In the Book of Common Prayer, we can find these words, “The mission of the Church is to restore all people to unity with God and each other in Christ.” (BCP p. 855) It is interesting today, to observe how the Church wrestles with her mission in the world. There are some communities of faith that are working diligently to restore ALL people to God and each other by being Christ-like and doing so, in their own backyards; feeding, serving, teaching, loving, sharing, and transforming. There are some communities of faith, who equally live out their mission by becoming spiritual respites for the broken, distraught, and lonely around them. Traditions of service and transformation found in many of our existing parishes and mission churches, serve as beacons of hope. Even so, there are communities in our family that require re-visioning, re-freshing, re-planting, and re-imagining, so they might discover how the Spirit is calling them to serve and proclaim Good News in the years to come. This process of “Re” is vital and absolutely necessary for the Church to continue her mission of “restoring all people to unity with God and each other in Christ,” but “Re” may not be enough, there may be more we can and there is more we must do.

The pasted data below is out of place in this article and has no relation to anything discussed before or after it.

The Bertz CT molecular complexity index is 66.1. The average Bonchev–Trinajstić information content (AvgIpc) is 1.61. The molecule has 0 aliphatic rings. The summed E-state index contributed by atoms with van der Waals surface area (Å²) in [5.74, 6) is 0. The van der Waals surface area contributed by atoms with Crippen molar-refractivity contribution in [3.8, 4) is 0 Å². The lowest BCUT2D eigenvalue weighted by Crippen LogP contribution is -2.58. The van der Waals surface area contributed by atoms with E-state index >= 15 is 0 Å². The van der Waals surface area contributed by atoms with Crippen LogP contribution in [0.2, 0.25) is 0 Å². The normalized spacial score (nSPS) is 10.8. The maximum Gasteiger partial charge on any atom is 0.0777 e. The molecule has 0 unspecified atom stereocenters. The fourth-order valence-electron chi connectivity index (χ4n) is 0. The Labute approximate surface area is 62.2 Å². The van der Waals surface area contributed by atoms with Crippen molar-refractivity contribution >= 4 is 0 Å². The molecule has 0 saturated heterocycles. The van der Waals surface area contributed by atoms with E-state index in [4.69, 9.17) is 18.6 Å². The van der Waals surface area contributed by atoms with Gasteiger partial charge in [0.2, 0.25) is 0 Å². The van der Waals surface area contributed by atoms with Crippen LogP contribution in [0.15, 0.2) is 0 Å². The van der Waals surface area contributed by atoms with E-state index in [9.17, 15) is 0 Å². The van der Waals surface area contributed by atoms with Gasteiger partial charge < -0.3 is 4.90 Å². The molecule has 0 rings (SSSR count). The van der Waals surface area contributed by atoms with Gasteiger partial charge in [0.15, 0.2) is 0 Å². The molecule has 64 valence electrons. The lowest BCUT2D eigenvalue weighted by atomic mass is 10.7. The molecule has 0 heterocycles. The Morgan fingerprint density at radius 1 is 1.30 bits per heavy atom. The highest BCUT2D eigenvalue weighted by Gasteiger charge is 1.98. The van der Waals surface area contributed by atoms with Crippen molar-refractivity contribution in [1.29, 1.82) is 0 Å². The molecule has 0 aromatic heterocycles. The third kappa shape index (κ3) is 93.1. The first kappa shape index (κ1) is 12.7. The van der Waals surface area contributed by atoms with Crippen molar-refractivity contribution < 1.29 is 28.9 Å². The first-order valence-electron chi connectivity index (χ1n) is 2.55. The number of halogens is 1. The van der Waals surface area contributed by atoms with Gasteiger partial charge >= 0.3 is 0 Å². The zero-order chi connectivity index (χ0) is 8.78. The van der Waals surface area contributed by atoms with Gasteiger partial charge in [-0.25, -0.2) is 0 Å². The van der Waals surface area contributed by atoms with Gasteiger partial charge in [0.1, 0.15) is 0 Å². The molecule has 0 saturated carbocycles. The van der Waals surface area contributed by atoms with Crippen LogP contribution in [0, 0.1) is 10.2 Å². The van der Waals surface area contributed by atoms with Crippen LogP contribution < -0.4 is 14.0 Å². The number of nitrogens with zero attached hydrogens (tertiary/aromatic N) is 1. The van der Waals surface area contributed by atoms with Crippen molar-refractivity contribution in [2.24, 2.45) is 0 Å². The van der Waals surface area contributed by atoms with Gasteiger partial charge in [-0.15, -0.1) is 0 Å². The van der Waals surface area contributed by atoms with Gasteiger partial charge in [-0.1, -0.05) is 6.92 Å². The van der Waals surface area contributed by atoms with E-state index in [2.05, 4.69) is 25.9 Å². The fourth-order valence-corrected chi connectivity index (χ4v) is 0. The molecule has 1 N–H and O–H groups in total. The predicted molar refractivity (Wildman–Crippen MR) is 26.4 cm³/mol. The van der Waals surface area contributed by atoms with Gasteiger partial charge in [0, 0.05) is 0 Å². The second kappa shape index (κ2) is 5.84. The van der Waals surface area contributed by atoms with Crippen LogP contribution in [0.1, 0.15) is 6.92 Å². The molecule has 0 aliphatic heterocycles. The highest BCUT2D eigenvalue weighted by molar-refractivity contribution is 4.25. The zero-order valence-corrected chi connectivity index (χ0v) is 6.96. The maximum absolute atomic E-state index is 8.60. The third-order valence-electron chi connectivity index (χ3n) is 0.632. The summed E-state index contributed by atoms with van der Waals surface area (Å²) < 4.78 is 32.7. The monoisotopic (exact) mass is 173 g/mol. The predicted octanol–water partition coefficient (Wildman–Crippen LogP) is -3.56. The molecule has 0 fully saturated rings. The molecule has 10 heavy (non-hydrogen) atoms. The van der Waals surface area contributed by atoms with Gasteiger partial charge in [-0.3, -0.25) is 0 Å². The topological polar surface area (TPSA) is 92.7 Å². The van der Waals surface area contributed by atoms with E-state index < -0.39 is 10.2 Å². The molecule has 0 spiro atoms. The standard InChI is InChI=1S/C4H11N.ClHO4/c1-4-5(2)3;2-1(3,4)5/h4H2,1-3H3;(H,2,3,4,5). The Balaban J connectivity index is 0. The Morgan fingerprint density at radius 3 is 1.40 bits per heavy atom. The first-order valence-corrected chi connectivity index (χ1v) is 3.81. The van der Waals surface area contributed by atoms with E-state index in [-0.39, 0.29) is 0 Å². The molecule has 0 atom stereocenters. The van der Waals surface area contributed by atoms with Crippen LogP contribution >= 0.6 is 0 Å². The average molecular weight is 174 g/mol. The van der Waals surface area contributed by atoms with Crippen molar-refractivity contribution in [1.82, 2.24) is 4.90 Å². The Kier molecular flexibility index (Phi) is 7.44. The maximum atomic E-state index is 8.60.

Two words in our mission statement may become merely an nice “addendum,” if we continue down the path we are on today. (ALL People) Our mission statement alludes to a mission that is vast, diverse, broad, deep, and multi-faceted and embraces way of accomplishing our purpose. There are many people in the Church today, who believe that the Spirit is calling us now, to embrace a pioneering approach to being Church. These folks work diligently to birth, alongside traditional expressions of the faith, new forms of Christian community. At the most recent General Convention, the Episcopal Church affirmed, as Tom Brackett (Officer for Church Planting and Ministry Re-Development) asserts in his blog, “Over the last ten days, the legislative and deliberative processes of the 77th General Convention clarified two priorities (among many): develop new ministries as well as nurture new and innovative expressions of ministry.” (Church Planting Central Blog)
Several years ago, the Church of England recognized that there were previously unobserved shifts in the culture that were influencing the church’s ability to continue reaching “ALL PEOPLE.” In Europe, there is a growing decline in the number of people, who proclaim a faith community affiliation. In response, the leadership of the Church of England began a process of discernment with hope and a pioneering spirit. Eventually, leaders committed to investing resources and began to empower ministry pioneers to respond to the Spirit’s call to evangelize in fresh ways. This initiative was not about revitalizing, re-imagining, re-planting, or re-visioning existing parishes, but the focus of this pioneering, entrepreneurial approach was to reach into the cultural context, and allow the Spirit to birth new communities of faith. Out of this discernment process, a renewed evangelistic fervor birthed what has become known as the “Fresh Expressions” movement.